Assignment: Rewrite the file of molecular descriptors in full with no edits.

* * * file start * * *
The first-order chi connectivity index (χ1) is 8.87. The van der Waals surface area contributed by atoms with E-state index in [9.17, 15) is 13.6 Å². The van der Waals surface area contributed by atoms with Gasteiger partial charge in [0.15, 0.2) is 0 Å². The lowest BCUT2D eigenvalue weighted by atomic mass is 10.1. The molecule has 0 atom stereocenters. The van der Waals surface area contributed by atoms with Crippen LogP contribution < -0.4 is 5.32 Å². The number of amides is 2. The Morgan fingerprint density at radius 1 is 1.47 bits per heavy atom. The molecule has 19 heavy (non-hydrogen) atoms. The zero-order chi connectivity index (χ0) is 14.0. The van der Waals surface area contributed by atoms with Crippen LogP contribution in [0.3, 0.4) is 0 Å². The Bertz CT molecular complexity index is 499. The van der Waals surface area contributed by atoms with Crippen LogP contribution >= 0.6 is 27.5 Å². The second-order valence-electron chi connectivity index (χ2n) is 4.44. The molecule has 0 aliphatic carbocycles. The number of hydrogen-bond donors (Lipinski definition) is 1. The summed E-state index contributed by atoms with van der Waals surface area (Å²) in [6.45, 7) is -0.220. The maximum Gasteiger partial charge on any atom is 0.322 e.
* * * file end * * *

The first-order chi connectivity index (χ1) is 8.87. The van der Waals surface area contributed by atoms with E-state index in [9.17, 15) is 13.6 Å². The van der Waals surface area contributed by atoms with Gasteiger partial charge in [0.15, 0.2) is 0 Å². The lowest BCUT2D eigenvalue weighted by atomic mass is 10.1. The molecule has 0 atom stereocenters. The van der Waals surface area contributed by atoms with Crippen LogP contribution < -0.4 is 5.32 Å². The number of amides is 2. The Morgan fingerprint density at radius 1 is 1.47 bits per heavy atom. The molecule has 19 heavy (non-hydrogen) atoms. The zero-order chi connectivity index (χ0) is 14.0. The van der Waals surface area contributed by atoms with Crippen LogP contribution in [0.3, 0.4) is 0 Å². The Bertz CT molecular complexity index is 499. The van der Waals surface area contributed by atoms with Crippen LogP contribution >= 0.6 is 27.5 Å². The second-order valence-electron chi connectivity index (χ2n) is 4.44. The molecule has 0 aliphatic carbocycles. The number of hydrogen-bond donors (Lipinski definition) is 1. The summed E-state index contributed by atoms with van der Waals surface area (Å²) in [6.45, 7) is -0.220. The maximum Gasteiger partial charge on any atom is 0.322 e.